Emotion recognition ability in mothers at high and low risk for child physical abuse
Balge, Kristi, A.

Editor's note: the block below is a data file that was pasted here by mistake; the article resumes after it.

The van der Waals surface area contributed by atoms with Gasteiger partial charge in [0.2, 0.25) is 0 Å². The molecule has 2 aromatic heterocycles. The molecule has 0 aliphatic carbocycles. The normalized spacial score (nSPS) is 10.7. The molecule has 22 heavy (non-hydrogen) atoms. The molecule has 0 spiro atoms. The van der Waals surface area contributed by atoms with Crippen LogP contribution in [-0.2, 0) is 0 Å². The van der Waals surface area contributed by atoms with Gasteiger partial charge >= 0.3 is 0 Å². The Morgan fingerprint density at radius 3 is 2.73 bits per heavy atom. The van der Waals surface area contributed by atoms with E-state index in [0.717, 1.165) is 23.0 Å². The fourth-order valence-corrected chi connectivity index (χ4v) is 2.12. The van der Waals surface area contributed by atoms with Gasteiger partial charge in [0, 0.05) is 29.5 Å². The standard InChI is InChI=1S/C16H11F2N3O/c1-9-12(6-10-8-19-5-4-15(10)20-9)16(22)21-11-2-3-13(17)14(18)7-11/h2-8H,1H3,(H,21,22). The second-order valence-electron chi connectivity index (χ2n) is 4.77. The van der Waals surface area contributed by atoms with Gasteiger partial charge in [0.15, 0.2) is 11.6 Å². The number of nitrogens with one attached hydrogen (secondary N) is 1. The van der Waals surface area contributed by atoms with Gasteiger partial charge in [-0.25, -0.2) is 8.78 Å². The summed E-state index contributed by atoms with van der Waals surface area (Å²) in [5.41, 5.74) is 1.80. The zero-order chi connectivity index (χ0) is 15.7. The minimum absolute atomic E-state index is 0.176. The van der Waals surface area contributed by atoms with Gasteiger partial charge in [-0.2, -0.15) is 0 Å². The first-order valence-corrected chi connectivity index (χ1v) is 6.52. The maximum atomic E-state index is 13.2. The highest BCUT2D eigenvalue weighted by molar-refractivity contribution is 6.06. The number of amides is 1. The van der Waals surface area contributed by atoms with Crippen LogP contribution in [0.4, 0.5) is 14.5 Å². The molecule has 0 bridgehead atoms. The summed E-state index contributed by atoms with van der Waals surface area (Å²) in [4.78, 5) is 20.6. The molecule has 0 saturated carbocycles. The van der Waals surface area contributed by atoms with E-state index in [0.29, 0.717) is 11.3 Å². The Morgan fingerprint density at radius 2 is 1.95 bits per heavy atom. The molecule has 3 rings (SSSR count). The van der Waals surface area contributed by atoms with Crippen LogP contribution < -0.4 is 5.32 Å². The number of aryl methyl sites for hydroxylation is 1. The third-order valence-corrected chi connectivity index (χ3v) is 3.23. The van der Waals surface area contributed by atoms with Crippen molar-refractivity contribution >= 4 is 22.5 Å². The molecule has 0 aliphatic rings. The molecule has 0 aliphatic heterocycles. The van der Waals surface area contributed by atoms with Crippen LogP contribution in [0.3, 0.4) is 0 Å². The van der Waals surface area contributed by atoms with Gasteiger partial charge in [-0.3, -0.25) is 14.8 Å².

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The purpose of this study was to assess the relationship between emotion recognition ability and potential for child physical abuse. One hundred and twentynine mothers participated from which two demographically matched groups were created (n per group = 16), including one group that was identified as being at low-risk for child physical abuse and one group that was identified as being at high risk for child physical abuse. Risk-group differences on measures of visual and auditory emotion recognition using child and adult stimuli depicted at high and low intensity levels were analyzed in a series of 2 x 2 x 2 ANOVAs. Riskgroup differences on measures of depression, ego strength, situational stress, and parenting stress were also assessed using a series of 2 x 2 ANOVAs. Contrary to a priori predictions, no significant differences were found between the two groups on measures of visual or auditory emotion recognition ability. As predicted, all participants displayed higher rates of error on low-intensity stimuli; however, high-risk mothers, compared to low-risk mothers, did not exhibit significantly higher low-intensity errors. Both high-risk and low-risk mothers exhibited higher error rates on adult stimuli than child stimuli. As predicted, there were significant risk-group differences on measures on depression, ego strength, and parenting stress, but not situational stress. Limitations of the present study are discussed as well as implications for future research.